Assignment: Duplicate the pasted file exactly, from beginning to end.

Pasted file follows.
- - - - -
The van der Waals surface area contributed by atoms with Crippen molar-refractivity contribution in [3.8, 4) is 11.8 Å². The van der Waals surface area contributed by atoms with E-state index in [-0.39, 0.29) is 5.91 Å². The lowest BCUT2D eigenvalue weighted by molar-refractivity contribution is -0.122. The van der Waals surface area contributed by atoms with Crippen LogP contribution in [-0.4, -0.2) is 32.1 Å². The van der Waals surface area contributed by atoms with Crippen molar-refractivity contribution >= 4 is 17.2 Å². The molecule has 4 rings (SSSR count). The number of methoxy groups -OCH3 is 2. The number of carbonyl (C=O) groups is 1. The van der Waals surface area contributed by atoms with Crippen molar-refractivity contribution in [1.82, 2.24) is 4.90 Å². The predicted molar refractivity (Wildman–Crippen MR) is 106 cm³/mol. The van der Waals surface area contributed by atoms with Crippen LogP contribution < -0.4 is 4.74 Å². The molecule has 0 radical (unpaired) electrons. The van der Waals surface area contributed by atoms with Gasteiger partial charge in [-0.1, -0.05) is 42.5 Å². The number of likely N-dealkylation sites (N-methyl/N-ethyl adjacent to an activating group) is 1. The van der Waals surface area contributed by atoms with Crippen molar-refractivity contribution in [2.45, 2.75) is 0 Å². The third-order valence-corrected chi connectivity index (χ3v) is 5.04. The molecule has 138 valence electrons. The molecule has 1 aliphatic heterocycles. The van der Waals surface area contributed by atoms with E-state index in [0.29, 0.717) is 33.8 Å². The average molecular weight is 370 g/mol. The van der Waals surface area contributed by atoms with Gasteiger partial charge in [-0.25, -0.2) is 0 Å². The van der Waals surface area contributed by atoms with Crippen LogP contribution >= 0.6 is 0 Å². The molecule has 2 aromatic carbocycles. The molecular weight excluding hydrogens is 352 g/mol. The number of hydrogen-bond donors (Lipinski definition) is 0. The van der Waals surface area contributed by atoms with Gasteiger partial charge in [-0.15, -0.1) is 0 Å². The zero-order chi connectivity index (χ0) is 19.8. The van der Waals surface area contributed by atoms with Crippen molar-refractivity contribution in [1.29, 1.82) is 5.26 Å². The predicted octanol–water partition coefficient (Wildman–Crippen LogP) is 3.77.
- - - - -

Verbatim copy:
The van der Waals surface area contributed by atoms with Crippen molar-refractivity contribution in [3.8, 4) is 11.8 Å². The van der Waals surface area contributed by atoms with E-state index in [-0.39, 0.29) is 5.91 Å². The lowest BCUT2D eigenvalue weighted by molar-refractivity contribution is -0.122. The van der Waals surface area contributed by atoms with Crippen LogP contribution in [-0.4, -0.2) is 32.1 Å². The van der Waals surface area contributed by atoms with Crippen molar-refractivity contribution >= 4 is 17.2 Å². The molecule has 4 rings (SSSR count). The number of methoxy groups -OCH3 is 2. The number of carbonyl (C=O) groups is 1. The van der Waals surface area contributed by atoms with Crippen molar-refractivity contribution in [1.82, 2.24) is 4.90 Å². The predicted molar refractivity (Wildman–Crippen MR) is 106 cm³/mol. The van der Waals surface area contributed by atoms with Crippen LogP contribution < -0.4 is 4.74 Å². The molecule has 0 radical (unpaired) electrons. The van der Waals surface area contributed by atoms with Gasteiger partial charge in [-0.1, -0.05) is 42.5 Å². The number of likely N-dealkylation sites (N-methyl/N-ethyl adjacent to an activating group) is 1. The van der Waals surface area contributed by atoms with Crippen molar-refractivity contribution in [2.45, 2.75) is 0 Å². The third-order valence-corrected chi connectivity index (χ3v) is 5.04. The molecule has 138 valence electrons. The molecule has 1 aliphatic heterocycles. The van der Waals surface area contributed by atoms with E-state index in [0.29, 0.717) is 33.8 Å². The average molecular weight is 370 g/mol. The van der Waals surface area contributed by atoms with Gasteiger partial charge in [-0.25, -0.2) is 0 Å². The van der Waals surface area contributed by atoms with Crippen LogP contribution >= 0.6 is 0 Å². The molecule has 2 aromatic carbocycles. The molecular weight excluding hydrogens is 352 g/mol. The number of hydrogen-bond donors (Lipinski definition) is 0. The van der Waals surface area contributed by atoms with Gasteiger partial charge in [-0.15, -0.1) is 0 Å². The zero-order chi connectivity index (χ0) is 19.8. The van der Waals surface area contributed by atoms with Crippen molar-refractivity contribution in [1.29, 1.82) is 5.26 Å². The predicted octanol–water partition coefficient (Wildman–Crippen LogP) is 3.77.